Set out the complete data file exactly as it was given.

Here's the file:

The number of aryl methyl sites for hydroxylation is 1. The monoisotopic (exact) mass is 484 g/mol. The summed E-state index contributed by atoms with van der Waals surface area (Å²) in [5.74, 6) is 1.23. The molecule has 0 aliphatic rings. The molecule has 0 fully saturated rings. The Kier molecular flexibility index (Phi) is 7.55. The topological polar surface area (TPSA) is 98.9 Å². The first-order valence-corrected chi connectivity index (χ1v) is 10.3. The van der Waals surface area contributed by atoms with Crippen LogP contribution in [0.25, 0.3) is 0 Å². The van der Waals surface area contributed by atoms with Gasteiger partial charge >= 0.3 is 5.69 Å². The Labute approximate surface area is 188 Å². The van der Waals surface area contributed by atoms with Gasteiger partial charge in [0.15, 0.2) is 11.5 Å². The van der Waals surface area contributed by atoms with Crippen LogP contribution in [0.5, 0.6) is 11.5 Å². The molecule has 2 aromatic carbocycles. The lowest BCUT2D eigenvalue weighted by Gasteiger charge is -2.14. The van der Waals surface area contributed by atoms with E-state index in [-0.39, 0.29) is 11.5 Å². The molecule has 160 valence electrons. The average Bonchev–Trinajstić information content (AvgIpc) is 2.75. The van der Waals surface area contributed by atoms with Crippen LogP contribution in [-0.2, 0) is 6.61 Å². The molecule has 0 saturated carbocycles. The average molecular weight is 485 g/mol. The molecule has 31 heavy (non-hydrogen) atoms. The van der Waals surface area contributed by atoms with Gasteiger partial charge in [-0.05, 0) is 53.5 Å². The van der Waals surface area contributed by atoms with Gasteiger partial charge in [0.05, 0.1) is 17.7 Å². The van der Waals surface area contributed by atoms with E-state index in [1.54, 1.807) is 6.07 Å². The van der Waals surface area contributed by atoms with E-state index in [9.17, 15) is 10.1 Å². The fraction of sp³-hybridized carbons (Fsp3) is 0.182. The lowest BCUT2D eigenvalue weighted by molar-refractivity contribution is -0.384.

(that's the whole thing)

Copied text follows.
The number of aryl methyl sites for hydroxylation is 1. The monoisotopic (exact) mass is 484 g/mol. The summed E-state index contributed by atoms with van der Waals surface area (Å²) in [5.74, 6) is 1.23. The molecule has 0 aliphatic rings. The molecule has 0 fully saturated rings. The Kier molecular flexibility index (Phi) is 7.55. The topological polar surface area (TPSA) is 98.9 Å². The first-order valence-corrected chi connectivity index (χ1v) is 10.3. The van der Waals surface area contributed by atoms with Crippen LogP contribution in [0.25, 0.3) is 0 Å². The van der Waals surface area contributed by atoms with Gasteiger partial charge >= 0.3 is 5.69 Å². The Labute approximate surface area is 188 Å². The van der Waals surface area contributed by atoms with Gasteiger partial charge in [0.15, 0.2) is 11.5 Å². The van der Waals surface area contributed by atoms with Crippen LogP contribution in [0.5, 0.6) is 11.5 Å². The molecule has 2 aromatic carbocycles. The lowest BCUT2D eigenvalue weighted by Gasteiger charge is -2.14. The van der Waals surface area contributed by atoms with E-state index in [-0.39, 0.29) is 11.5 Å². The molecule has 160 valence electrons. The average Bonchev–Trinajstić information content (AvgIpc) is 2.75. The van der Waals surface area contributed by atoms with Crippen LogP contribution in [-0.2, 0) is 6.61 Å². The molecule has 0 saturated carbocycles. The average molecular weight is 485 g/mol. The molecule has 31 heavy (non-hydrogen) atoms. The van der Waals surface area contributed by atoms with Gasteiger partial charge in [-0.05, 0) is 53.5 Å². The van der Waals surface area contributed by atoms with Gasteiger partial charge in [0.05, 0.1) is 17.7 Å². The van der Waals surface area contributed by atoms with E-state index in [1.54, 1.807) is 6.07 Å². The van der Waals surface area contributed by atoms with E-state index in [9.17, 15) is 10.1 Å². The fraction of sp³-hybridized carbons (Fsp3) is 0.182. The lowest BCUT2D eigenvalue weighted by molar-refractivity contribution is -0.384.